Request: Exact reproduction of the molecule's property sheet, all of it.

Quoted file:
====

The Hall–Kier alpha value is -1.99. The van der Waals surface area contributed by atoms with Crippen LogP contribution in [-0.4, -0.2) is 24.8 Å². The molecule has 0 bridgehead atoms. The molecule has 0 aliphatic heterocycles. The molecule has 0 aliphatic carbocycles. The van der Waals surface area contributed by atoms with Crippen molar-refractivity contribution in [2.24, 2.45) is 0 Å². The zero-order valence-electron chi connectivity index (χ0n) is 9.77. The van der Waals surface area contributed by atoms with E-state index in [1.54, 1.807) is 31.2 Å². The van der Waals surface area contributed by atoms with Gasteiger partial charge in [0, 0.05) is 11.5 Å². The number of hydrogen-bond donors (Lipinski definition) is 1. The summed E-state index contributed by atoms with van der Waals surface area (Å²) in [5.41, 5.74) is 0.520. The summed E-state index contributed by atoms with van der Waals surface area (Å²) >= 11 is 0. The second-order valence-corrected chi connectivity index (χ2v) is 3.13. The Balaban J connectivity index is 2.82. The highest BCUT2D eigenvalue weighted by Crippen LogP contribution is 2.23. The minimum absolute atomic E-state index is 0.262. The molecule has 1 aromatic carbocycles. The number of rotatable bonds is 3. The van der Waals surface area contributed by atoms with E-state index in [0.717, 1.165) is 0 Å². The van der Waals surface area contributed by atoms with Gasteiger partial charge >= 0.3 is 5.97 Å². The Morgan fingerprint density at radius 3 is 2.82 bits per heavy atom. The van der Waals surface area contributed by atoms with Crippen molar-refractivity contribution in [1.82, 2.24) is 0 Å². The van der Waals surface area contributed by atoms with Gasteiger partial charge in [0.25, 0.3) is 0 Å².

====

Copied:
The Hall–Kier alpha value is -1.99. The van der Waals surface area contributed by atoms with Crippen LogP contribution in [-0.4, -0.2) is 24.8 Å². The molecule has 0 bridgehead atoms. The molecule has 0 aliphatic heterocycles. The molecule has 0 aliphatic carbocycles. The van der Waals surface area contributed by atoms with Crippen molar-refractivity contribution in [2.24, 2.45) is 0 Å². The zero-order valence-electron chi connectivity index (χ0n) is 9.77. The van der Waals surface area contributed by atoms with E-state index in [1.54, 1.807) is 31.2 Å². The van der Waals surface area contributed by atoms with Gasteiger partial charge in [0, 0.05) is 11.5 Å². The number of hydrogen-bond donors (Lipinski definition) is 1. The summed E-state index contributed by atoms with van der Waals surface area (Å²) in [5.41, 5.74) is 0.520. The summed E-state index contributed by atoms with van der Waals surface area (Å²) >= 11 is 0. The second-order valence-corrected chi connectivity index (χ2v) is 3.13. The Balaban J connectivity index is 2.82. The highest BCUT2D eigenvalue weighted by Crippen LogP contribution is 2.23. The minimum absolute atomic E-state index is 0.262. The molecule has 1 aromatic carbocycles. The number of rotatable bonds is 3. The van der Waals surface area contributed by atoms with E-state index in [0.717, 1.165) is 0 Å². The van der Waals surface area contributed by atoms with Gasteiger partial charge >= 0.3 is 5.97 Å². The Morgan fingerprint density at radius 3 is 2.82 bits per heavy atom. The van der Waals surface area contributed by atoms with Crippen molar-refractivity contribution in [1.82, 2.24) is 0 Å². The van der Waals surface area contributed by atoms with Gasteiger partial charge in [0.25, 0.3) is 0 Å².